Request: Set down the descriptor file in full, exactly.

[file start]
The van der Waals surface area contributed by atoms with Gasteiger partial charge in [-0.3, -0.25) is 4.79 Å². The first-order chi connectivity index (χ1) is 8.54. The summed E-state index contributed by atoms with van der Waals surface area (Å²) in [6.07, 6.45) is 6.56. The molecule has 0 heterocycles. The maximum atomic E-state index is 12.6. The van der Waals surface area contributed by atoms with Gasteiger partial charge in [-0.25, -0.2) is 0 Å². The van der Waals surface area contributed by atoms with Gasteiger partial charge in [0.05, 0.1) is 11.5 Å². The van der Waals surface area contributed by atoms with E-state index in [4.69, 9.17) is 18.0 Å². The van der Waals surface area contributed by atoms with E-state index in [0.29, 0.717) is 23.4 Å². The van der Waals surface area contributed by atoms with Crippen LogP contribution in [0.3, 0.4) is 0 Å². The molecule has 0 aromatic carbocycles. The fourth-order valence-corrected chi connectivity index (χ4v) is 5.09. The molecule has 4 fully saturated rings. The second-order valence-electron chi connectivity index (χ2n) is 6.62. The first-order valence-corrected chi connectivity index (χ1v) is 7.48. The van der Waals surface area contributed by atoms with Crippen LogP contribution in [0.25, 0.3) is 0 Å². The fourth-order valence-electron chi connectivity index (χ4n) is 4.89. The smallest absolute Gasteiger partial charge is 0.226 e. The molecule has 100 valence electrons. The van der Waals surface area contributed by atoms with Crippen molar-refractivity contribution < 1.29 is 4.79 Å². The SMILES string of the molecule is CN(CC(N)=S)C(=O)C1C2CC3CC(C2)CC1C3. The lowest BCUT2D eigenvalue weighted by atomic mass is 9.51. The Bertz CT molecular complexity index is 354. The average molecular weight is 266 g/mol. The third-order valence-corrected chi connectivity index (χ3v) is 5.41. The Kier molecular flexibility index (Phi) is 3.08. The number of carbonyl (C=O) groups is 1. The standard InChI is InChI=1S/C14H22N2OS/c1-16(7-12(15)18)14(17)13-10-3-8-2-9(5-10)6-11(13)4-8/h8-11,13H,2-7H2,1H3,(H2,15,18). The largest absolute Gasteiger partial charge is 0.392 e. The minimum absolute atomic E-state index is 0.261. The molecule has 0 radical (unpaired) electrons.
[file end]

The van der Waals surface area contributed by atoms with Gasteiger partial charge in [-0.3, -0.25) is 4.79 Å². The first-order chi connectivity index (χ1) is 8.54. The summed E-state index contributed by atoms with van der Waals surface area (Å²) in [6.07, 6.45) is 6.56. The molecule has 0 heterocycles. The maximum atomic E-state index is 12.6. The van der Waals surface area contributed by atoms with Gasteiger partial charge in [-0.25, -0.2) is 0 Å². The van der Waals surface area contributed by atoms with Gasteiger partial charge in [0.05, 0.1) is 11.5 Å². The van der Waals surface area contributed by atoms with E-state index in [4.69, 9.17) is 18.0 Å². The van der Waals surface area contributed by atoms with E-state index in [0.29, 0.717) is 23.4 Å². The van der Waals surface area contributed by atoms with Crippen LogP contribution in [0.3, 0.4) is 0 Å². The molecule has 0 aromatic carbocycles. The fourth-order valence-corrected chi connectivity index (χ4v) is 5.09. The molecule has 4 fully saturated rings. The second-order valence-electron chi connectivity index (χ2n) is 6.62. The first-order valence-corrected chi connectivity index (χ1v) is 7.48. The van der Waals surface area contributed by atoms with Crippen LogP contribution in [0.25, 0.3) is 0 Å². The fourth-order valence-electron chi connectivity index (χ4n) is 4.89. The smallest absolute Gasteiger partial charge is 0.226 e. The molecule has 100 valence electrons. The van der Waals surface area contributed by atoms with Crippen molar-refractivity contribution < 1.29 is 4.79 Å². The SMILES string of the molecule is CN(CC(N)=S)C(=O)C1C2CC3CC(C2)CC1C3. The lowest BCUT2D eigenvalue weighted by atomic mass is 9.51. The Bertz CT molecular complexity index is 354. The average molecular weight is 266 g/mol. The third-order valence-corrected chi connectivity index (χ3v) is 5.41. The Kier molecular flexibility index (Phi) is 3.08. The number of carbonyl (C=O) groups is 1. The standard InChI is InChI=1S/C14H22N2OS/c1-16(7-12(15)18)14(17)13-10-3-8-2-9(5-10)6-11(13)4-8/h8-11,13H,2-7H2,1H3,(H2,15,18). The largest absolute Gasteiger partial charge is 0.392 e. The minimum absolute atomic E-state index is 0.261. The molecule has 0 radical (unpaired) electrons.